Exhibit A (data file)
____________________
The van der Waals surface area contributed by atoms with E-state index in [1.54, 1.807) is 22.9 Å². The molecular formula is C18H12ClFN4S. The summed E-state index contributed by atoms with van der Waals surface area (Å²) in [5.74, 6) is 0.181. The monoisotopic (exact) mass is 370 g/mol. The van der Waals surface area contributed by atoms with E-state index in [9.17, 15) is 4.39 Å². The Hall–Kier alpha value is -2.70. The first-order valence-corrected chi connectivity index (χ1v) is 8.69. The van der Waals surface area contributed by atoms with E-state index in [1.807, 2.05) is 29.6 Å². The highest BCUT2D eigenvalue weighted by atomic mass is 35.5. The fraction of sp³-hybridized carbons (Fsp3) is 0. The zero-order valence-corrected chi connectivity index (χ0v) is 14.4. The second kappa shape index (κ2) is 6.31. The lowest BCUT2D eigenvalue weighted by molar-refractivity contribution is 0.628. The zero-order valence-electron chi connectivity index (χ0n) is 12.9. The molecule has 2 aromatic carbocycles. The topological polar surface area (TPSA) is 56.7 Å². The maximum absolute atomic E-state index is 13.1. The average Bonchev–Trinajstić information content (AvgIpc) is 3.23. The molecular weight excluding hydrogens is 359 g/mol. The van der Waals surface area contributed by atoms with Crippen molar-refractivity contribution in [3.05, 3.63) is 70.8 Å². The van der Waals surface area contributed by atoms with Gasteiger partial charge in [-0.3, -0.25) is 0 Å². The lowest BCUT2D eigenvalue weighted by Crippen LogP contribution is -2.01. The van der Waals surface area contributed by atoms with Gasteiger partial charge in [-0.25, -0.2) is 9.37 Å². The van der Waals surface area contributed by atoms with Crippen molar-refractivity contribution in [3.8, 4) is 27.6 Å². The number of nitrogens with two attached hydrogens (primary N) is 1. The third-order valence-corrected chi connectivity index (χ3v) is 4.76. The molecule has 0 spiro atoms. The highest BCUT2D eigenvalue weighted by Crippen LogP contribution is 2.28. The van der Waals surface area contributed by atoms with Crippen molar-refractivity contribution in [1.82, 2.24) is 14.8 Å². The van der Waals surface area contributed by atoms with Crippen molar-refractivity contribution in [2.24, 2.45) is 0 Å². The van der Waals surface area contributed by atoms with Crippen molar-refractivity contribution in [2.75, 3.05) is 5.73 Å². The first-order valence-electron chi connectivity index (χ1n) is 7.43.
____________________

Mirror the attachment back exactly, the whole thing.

The van der Waals surface area contributed by atoms with E-state index in [1.54, 1.807) is 22.9 Å². The molecular formula is C18H12ClFN4S. The summed E-state index contributed by atoms with van der Waals surface area (Å²) in [5.74, 6) is 0.181. The monoisotopic (exact) mass is 370 g/mol. The van der Waals surface area contributed by atoms with E-state index in [9.17, 15) is 4.39 Å². The Hall–Kier alpha value is -2.70. The first-order valence-corrected chi connectivity index (χ1v) is 8.69. The van der Waals surface area contributed by atoms with E-state index in [1.807, 2.05) is 29.6 Å². The highest BCUT2D eigenvalue weighted by atomic mass is 35.5. The fraction of sp³-hybridized carbons (Fsp3) is 0. The zero-order valence-corrected chi connectivity index (χ0v) is 14.4. The second kappa shape index (κ2) is 6.31. The lowest BCUT2D eigenvalue weighted by molar-refractivity contribution is 0.628. The zero-order valence-electron chi connectivity index (χ0n) is 12.9. The molecule has 2 aromatic carbocycles. The topological polar surface area (TPSA) is 56.7 Å². The maximum absolute atomic E-state index is 13.1. The average Bonchev–Trinajstić information content (AvgIpc) is 3.23. The molecular weight excluding hydrogens is 359 g/mol. The van der Waals surface area contributed by atoms with Crippen molar-refractivity contribution in [3.05, 3.63) is 70.8 Å². The van der Waals surface area contributed by atoms with Gasteiger partial charge in [-0.3, -0.25) is 0 Å². The lowest BCUT2D eigenvalue weighted by Crippen LogP contribution is -2.01. The van der Waals surface area contributed by atoms with Gasteiger partial charge in [-0.25, -0.2) is 9.37 Å². The van der Waals surface area contributed by atoms with Crippen molar-refractivity contribution in [3.8, 4) is 27.6 Å². The number of nitrogens with two attached hydrogens (primary N) is 1. The third-order valence-corrected chi connectivity index (χ3v) is 4.76. The molecule has 0 spiro atoms. The highest BCUT2D eigenvalue weighted by Crippen LogP contribution is 2.28. The van der Waals surface area contributed by atoms with Crippen molar-refractivity contribution in [1.82, 2.24) is 14.8 Å². The van der Waals surface area contributed by atoms with Crippen molar-refractivity contribution in [2.24, 2.45) is 0 Å². The van der Waals surface area contributed by atoms with Crippen molar-refractivity contribution in [2.75, 3.05) is 5.73 Å². The first-order valence-electron chi connectivity index (χ1n) is 7.43.